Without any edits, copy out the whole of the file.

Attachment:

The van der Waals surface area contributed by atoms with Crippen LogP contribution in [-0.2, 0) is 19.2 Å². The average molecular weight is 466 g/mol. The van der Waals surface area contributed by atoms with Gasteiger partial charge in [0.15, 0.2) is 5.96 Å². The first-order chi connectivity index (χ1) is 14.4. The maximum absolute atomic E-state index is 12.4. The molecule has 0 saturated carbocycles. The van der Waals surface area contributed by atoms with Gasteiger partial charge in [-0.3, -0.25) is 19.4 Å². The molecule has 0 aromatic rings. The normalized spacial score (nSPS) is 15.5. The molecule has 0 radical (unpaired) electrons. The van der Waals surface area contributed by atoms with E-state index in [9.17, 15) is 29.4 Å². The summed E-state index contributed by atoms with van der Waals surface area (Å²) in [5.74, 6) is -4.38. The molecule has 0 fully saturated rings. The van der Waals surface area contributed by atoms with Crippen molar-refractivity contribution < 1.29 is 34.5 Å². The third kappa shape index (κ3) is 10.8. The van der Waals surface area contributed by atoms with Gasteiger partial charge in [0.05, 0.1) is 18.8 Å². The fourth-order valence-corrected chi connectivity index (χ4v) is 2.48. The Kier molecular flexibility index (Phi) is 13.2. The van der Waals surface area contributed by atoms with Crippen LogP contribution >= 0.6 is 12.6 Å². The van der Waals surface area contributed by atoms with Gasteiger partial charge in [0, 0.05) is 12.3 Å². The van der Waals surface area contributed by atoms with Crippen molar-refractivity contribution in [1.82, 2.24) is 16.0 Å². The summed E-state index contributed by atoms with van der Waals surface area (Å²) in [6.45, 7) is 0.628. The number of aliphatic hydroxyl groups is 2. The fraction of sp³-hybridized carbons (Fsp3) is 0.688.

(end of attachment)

The van der Waals surface area contributed by atoms with Crippen LogP contribution in [-0.2, 0) is 19.2 Å². The average molecular weight is 466 g/mol. The van der Waals surface area contributed by atoms with Gasteiger partial charge in [0.15, 0.2) is 5.96 Å². The first-order chi connectivity index (χ1) is 14.4. The maximum absolute atomic E-state index is 12.4. The molecule has 0 saturated carbocycles. The van der Waals surface area contributed by atoms with Gasteiger partial charge in [-0.3, -0.25) is 19.4 Å². The molecule has 0 aromatic rings. The normalized spacial score (nSPS) is 15.5. The molecule has 0 radical (unpaired) electrons. The van der Waals surface area contributed by atoms with E-state index in [9.17, 15) is 29.4 Å². The summed E-state index contributed by atoms with van der Waals surface area (Å²) in [5.74, 6) is -4.38. The molecule has 0 fully saturated rings. The van der Waals surface area contributed by atoms with Crippen molar-refractivity contribution < 1.29 is 34.5 Å². The third kappa shape index (κ3) is 10.8. The van der Waals surface area contributed by atoms with Gasteiger partial charge in [0.05, 0.1) is 18.8 Å². The fourth-order valence-corrected chi connectivity index (χ4v) is 2.48. The Kier molecular flexibility index (Phi) is 13.2. The van der Waals surface area contributed by atoms with Crippen LogP contribution >= 0.6 is 12.6 Å². The van der Waals surface area contributed by atoms with Gasteiger partial charge in [0, 0.05) is 12.3 Å². The van der Waals surface area contributed by atoms with Crippen molar-refractivity contribution in [1.82, 2.24) is 16.0 Å². The summed E-state index contributed by atoms with van der Waals surface area (Å²) in [6.45, 7) is 0.628. The number of aliphatic hydroxyl groups is 2. The fraction of sp³-hybridized carbons (Fsp3) is 0.688.